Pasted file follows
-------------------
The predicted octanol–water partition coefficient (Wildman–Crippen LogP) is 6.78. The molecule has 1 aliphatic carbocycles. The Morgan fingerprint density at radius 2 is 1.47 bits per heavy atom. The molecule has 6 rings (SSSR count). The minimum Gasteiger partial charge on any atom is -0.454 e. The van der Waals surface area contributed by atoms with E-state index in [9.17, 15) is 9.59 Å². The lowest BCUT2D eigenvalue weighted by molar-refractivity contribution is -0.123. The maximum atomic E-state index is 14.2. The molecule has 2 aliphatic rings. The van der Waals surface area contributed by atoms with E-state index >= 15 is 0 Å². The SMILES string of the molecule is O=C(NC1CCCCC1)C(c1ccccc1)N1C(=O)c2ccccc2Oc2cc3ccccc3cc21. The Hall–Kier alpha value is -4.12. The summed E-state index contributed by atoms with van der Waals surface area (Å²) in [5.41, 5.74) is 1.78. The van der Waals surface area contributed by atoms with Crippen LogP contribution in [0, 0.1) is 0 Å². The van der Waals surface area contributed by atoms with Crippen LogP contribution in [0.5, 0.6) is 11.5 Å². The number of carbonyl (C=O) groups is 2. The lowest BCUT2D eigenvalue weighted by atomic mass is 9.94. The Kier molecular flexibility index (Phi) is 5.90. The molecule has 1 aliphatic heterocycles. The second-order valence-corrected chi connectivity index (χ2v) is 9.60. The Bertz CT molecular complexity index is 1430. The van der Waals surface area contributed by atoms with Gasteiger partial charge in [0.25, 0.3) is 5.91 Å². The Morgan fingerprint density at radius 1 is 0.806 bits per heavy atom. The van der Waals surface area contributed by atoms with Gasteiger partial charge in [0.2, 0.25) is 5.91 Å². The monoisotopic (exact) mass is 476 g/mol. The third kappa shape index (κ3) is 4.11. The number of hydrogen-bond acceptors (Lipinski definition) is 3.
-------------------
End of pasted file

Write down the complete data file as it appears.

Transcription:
The predicted octanol–water partition coefficient (Wildman–Crippen LogP) is 6.78. The molecule has 1 aliphatic carbocycles. The Morgan fingerprint density at radius 2 is 1.47 bits per heavy atom. The molecule has 6 rings (SSSR count). The minimum Gasteiger partial charge on any atom is -0.454 e. The van der Waals surface area contributed by atoms with E-state index in [9.17, 15) is 9.59 Å². The lowest BCUT2D eigenvalue weighted by molar-refractivity contribution is -0.123. The maximum atomic E-state index is 14.2. The molecule has 2 aliphatic rings. The van der Waals surface area contributed by atoms with E-state index >= 15 is 0 Å². The SMILES string of the molecule is O=C(NC1CCCCC1)C(c1ccccc1)N1C(=O)c2ccccc2Oc2cc3ccccc3cc21. The Hall–Kier alpha value is -4.12. The summed E-state index contributed by atoms with van der Waals surface area (Å²) in [5.41, 5.74) is 1.78. The van der Waals surface area contributed by atoms with Crippen LogP contribution in [0, 0.1) is 0 Å². The van der Waals surface area contributed by atoms with Crippen LogP contribution in [0.5, 0.6) is 11.5 Å². The number of carbonyl (C=O) groups is 2. The lowest BCUT2D eigenvalue weighted by atomic mass is 9.94. The Kier molecular flexibility index (Phi) is 5.90. The molecule has 1 aliphatic heterocycles. The second-order valence-corrected chi connectivity index (χ2v) is 9.60. The Bertz CT molecular complexity index is 1430. The van der Waals surface area contributed by atoms with Gasteiger partial charge in [0.25, 0.3) is 5.91 Å². The Morgan fingerprint density at radius 1 is 0.806 bits per heavy atom. The van der Waals surface area contributed by atoms with Gasteiger partial charge in [0.2, 0.25) is 5.91 Å². The monoisotopic (exact) mass is 476 g/mol. The third kappa shape index (κ3) is 4.11. The number of hydrogen-bond acceptors (Lipinski definition) is 3.